Recession Talk Is Dissipating

by: Steven Hansen

This past week Industrial Production (analysis here) finally exceeded the July peaks, and now all of the economic broad measures are at 2012 highs. In a week and a half we will see the advance estimate of 4Q2012 GDP. It looks extremely unlikely this GDP estimate will show the economy contracted.

Yet one recession call remains on the table. On 07 December 2012, Economic Cycle Research Institute (ECRI), a New York-based independent forecasting group stated:

Following our September 2011 recession call, we clarified its likely timing in December 2011. Based on the historical lead times of ECRI's leading indexes, we concluded that, if it didn't start in the first quarter of 2012, it was very likely to begin by mid-year.

But we also made it clear at the time that you wouldn't know whether or not we were wrong until the end of 2012. And so it's interesting to note the rush to judgment by a number of analysts, already asserting that we were wrong.

ECRI specifically pointed to the weakness in the measures of production, income, employment and sales:

So, with about a month to go before year-end, what do the hard data tell us about where we are in the business cycle? Reviewing the indicators used to officially decide U.S. recession dates, it looks like the recession began around July 2012. This is because, in retrospect, three of those four coincident indicators - the broad measures of production, income, employment and sales - saw their high points in July (vertical red line in chart), with only employment still rising.

The current state of the coincident indicators is shown on the graph below.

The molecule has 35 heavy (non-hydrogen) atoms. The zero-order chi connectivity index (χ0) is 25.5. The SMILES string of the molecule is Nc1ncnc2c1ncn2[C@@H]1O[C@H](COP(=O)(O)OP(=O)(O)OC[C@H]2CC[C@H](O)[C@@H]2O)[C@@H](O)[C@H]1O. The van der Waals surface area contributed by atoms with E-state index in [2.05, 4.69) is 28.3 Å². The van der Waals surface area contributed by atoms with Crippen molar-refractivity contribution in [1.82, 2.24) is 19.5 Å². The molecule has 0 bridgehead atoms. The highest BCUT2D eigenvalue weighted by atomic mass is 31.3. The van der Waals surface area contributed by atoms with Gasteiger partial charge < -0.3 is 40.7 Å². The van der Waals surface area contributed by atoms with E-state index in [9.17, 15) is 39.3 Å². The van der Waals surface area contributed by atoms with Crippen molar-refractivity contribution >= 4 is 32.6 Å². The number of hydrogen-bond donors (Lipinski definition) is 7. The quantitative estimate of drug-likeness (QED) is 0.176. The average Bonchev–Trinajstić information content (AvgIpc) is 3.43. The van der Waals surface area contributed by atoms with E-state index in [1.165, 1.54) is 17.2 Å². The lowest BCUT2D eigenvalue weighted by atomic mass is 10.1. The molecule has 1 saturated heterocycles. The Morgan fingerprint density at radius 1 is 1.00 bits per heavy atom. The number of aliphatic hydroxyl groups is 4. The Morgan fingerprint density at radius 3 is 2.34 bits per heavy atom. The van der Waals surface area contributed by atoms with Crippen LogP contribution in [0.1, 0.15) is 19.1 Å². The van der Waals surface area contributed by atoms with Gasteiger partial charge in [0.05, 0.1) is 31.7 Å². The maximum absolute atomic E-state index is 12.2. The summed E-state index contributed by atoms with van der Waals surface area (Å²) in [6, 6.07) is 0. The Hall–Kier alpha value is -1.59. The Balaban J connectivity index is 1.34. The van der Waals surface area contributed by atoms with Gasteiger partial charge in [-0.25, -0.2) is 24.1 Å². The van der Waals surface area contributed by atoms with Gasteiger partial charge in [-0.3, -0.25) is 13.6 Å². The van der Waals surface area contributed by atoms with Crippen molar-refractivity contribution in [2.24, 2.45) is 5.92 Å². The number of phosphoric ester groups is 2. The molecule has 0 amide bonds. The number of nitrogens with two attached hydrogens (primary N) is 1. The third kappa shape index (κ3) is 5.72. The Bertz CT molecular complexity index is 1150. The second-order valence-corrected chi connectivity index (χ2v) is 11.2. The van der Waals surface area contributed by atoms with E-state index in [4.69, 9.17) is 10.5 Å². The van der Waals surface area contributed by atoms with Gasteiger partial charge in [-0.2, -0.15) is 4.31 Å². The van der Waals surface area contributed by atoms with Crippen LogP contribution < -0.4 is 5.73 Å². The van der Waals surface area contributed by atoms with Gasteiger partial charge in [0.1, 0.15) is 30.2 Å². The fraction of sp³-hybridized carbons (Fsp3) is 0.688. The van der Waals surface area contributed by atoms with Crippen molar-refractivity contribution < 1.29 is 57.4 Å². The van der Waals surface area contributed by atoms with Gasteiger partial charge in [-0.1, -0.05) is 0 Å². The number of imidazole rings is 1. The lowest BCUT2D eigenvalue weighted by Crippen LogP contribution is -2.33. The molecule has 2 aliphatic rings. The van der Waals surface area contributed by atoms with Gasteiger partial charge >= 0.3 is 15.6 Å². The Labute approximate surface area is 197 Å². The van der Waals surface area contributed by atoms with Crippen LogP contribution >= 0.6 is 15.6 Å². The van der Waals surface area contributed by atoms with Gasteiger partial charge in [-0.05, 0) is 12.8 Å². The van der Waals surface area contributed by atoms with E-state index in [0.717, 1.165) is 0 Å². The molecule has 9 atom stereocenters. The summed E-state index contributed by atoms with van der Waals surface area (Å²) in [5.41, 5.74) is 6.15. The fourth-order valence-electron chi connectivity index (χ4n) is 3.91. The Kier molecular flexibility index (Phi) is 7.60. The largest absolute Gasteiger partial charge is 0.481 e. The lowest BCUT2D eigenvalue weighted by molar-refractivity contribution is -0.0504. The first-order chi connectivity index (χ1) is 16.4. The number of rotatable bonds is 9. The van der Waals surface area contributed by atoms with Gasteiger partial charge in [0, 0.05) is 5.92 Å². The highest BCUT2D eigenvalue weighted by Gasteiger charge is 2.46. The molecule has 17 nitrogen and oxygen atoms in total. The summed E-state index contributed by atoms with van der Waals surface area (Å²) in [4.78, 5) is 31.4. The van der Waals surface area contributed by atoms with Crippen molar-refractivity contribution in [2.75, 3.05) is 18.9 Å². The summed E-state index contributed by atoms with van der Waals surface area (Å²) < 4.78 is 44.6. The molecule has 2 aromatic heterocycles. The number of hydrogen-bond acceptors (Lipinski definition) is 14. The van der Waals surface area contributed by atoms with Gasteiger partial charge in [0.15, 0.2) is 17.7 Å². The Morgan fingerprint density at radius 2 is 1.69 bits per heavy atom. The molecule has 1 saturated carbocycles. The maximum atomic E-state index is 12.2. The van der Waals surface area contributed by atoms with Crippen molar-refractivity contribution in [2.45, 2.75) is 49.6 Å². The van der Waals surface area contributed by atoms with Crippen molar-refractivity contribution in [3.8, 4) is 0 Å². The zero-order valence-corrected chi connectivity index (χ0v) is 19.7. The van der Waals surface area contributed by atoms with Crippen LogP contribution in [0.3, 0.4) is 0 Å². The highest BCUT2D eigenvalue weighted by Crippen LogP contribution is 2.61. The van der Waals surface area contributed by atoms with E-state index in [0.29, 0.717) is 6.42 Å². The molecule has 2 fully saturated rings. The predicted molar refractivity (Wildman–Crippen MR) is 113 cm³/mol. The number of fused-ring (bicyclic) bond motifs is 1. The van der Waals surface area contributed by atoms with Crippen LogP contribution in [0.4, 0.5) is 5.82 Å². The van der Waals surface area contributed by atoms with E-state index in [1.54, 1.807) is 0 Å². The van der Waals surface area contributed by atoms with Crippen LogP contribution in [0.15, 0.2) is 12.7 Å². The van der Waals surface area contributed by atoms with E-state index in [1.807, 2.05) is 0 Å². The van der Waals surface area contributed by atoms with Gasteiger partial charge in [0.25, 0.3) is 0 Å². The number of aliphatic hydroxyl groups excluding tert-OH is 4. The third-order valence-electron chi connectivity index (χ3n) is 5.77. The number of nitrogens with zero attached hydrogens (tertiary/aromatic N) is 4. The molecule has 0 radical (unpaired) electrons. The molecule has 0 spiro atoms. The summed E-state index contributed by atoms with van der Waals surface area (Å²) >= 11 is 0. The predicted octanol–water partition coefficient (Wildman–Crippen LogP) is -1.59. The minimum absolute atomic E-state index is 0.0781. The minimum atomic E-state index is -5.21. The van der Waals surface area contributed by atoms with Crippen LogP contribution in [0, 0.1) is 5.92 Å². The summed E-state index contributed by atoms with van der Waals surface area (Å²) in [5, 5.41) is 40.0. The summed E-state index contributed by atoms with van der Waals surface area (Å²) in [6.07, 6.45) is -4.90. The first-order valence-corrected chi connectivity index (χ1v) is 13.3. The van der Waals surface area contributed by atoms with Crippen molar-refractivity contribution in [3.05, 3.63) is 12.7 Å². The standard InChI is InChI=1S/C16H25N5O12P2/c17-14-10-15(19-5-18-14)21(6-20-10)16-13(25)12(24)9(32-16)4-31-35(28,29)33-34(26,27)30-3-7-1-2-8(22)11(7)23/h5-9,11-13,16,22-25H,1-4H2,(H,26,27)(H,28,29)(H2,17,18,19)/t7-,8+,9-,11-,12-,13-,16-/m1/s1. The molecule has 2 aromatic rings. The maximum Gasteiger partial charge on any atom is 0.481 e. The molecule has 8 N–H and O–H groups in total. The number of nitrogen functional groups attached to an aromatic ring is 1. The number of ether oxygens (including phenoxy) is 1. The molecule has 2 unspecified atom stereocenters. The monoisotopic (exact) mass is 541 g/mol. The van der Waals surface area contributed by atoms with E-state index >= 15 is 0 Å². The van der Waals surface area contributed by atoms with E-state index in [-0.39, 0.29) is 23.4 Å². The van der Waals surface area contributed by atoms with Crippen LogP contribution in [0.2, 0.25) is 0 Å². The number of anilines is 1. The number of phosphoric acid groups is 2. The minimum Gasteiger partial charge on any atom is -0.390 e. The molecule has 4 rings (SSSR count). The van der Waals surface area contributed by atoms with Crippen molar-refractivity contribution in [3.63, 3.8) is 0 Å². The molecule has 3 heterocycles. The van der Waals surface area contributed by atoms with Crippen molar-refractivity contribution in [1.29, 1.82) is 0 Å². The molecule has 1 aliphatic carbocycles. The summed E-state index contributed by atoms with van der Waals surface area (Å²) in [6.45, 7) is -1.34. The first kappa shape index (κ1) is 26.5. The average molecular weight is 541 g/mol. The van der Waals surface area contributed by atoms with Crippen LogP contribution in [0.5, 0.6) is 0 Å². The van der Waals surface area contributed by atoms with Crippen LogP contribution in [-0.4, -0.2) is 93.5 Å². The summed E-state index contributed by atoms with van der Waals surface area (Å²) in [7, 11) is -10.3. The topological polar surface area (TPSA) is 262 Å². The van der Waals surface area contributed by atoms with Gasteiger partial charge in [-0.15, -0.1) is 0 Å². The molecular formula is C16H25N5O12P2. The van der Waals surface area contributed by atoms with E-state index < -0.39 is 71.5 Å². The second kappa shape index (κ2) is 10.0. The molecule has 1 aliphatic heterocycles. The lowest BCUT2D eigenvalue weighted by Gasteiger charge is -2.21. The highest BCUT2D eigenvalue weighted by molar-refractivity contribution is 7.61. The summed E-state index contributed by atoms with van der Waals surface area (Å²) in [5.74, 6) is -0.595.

At this point their own Weekly Leading Index (WLI) which is advertised to have a six month forward vision went positive in August 2012 - the logical conclusion is that by February 2013, the chance of a recession is gone. The current WLI levels are far from territory associated with past recessions.

What ECRI is hanging on to is hope that backward revision of the data will prove them correct that a recession did indeed occur. The primary markers used to date a recession are revised YEARS after the first data is published. The best example is GDP itself. The advance 4Q2012 GDP estimate will be published at the end of the month. The advance estimate historically seems nothing more than a wild guess looking at the historical correlation to the current GDP figures published by the BEA.

Here is how NBER dates a recession:

We view real GDP as the single best measure of aggregate economic activity. In determining whether a recession has occurred and in identifying the approximate dates of the peak and the trough, we therefore place considerable weight on the estimates of real GDP issued by the Bureau of Economic Analysis (BEA) of the U.S. Department of Commerce.

The problem is GDP data is never set in concrete (and neither is the sector data for production, income, employment and sales). Notice in the above graph, the 2001 recession was likely not a recession as GDP never went negative. Once the NBER makes a decision on dating a recession - it is a god-like decree set in concrete.

Whether there was or was not a recession in 2012 is no longer the point. The point now is 2013 (using forecasting data from ECRI and many other sources) looks recession free. Maybe it is time for ECRI to say publicly the future seems marginally brighter for our weak economy - and possibly toss in a mea culpa on the recession call.

My usual review of economic releases is in my instablog.

Disclosure: I have no positions in any stocks mentioned, and no plans to initiate any positions within the next 72 hours. I wrote this article myself, and it expresses my own opinions. I am not receiving compensation for it. I have no business relationship with any company whose stock is mentioned in this article.